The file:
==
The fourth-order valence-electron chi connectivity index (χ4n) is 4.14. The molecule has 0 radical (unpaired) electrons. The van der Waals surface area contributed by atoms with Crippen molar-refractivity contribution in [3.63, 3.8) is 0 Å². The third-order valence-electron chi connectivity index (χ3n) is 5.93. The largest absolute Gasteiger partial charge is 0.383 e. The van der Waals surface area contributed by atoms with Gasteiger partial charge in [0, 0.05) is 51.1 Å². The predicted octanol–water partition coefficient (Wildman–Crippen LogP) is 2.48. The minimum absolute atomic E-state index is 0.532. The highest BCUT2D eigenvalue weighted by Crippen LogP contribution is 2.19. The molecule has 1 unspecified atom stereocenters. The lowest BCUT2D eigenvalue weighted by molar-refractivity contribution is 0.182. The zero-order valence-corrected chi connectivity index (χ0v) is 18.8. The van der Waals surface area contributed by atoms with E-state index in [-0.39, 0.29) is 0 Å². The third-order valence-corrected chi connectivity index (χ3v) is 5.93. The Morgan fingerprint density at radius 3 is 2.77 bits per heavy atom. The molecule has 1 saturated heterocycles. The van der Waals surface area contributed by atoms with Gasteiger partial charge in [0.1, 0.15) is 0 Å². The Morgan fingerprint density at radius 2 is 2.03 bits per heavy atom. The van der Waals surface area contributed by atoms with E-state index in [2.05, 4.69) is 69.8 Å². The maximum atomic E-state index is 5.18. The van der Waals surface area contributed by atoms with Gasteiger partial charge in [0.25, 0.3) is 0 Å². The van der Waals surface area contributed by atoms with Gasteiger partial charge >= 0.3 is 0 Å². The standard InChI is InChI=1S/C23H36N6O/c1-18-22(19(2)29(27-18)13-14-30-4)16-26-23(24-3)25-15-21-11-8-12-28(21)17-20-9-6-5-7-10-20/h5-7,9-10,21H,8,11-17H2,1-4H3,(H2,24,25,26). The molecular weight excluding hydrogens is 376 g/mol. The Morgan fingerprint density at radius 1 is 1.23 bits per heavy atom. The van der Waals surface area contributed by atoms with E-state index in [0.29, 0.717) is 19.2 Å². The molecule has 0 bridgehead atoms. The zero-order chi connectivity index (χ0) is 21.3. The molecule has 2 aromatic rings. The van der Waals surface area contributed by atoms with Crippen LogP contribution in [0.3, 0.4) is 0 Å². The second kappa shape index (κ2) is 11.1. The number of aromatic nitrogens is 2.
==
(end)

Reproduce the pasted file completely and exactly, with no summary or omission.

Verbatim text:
The fourth-order valence-electron chi connectivity index (χ4n) is 4.14. The molecule has 0 radical (unpaired) electrons. The van der Waals surface area contributed by atoms with Crippen molar-refractivity contribution in [3.63, 3.8) is 0 Å². The third-order valence-electron chi connectivity index (χ3n) is 5.93. The largest absolute Gasteiger partial charge is 0.383 e. The van der Waals surface area contributed by atoms with Gasteiger partial charge in [0, 0.05) is 51.1 Å². The predicted octanol–water partition coefficient (Wildman–Crippen LogP) is 2.48. The minimum absolute atomic E-state index is 0.532. The highest BCUT2D eigenvalue weighted by Crippen LogP contribution is 2.19. The molecule has 1 unspecified atom stereocenters. The lowest BCUT2D eigenvalue weighted by molar-refractivity contribution is 0.182. The zero-order valence-corrected chi connectivity index (χ0v) is 18.8. The van der Waals surface area contributed by atoms with E-state index in [-0.39, 0.29) is 0 Å². The third-order valence-corrected chi connectivity index (χ3v) is 5.93. The Morgan fingerprint density at radius 3 is 2.77 bits per heavy atom. The molecule has 1 saturated heterocycles. The van der Waals surface area contributed by atoms with Gasteiger partial charge in [0.1, 0.15) is 0 Å². The Morgan fingerprint density at radius 2 is 2.03 bits per heavy atom. The van der Waals surface area contributed by atoms with E-state index in [2.05, 4.69) is 69.8 Å². The maximum atomic E-state index is 5.18. The van der Waals surface area contributed by atoms with Gasteiger partial charge in [0.25, 0.3) is 0 Å². The van der Waals surface area contributed by atoms with Gasteiger partial charge >= 0.3 is 0 Å². The standard InChI is InChI=1S/C23H36N6O/c1-18-22(19(2)29(27-18)13-14-30-4)16-26-23(24-3)25-15-21-11-8-12-28(21)17-20-9-6-5-7-10-20/h5-7,9-10,21H,8,11-17H2,1-4H3,(H2,24,25,26). The molecular weight excluding hydrogens is 376 g/mol. The Morgan fingerprint density at radius 1 is 1.23 bits per heavy atom. The van der Waals surface area contributed by atoms with E-state index in [0.29, 0.717) is 19.2 Å². The molecule has 0 bridgehead atoms. The zero-order chi connectivity index (χ0) is 21.3. The molecule has 2 aromatic rings. The van der Waals surface area contributed by atoms with Crippen LogP contribution in [0.3, 0.4) is 0 Å². The second kappa shape index (κ2) is 11.1. The number of aromatic nitrogens is 2.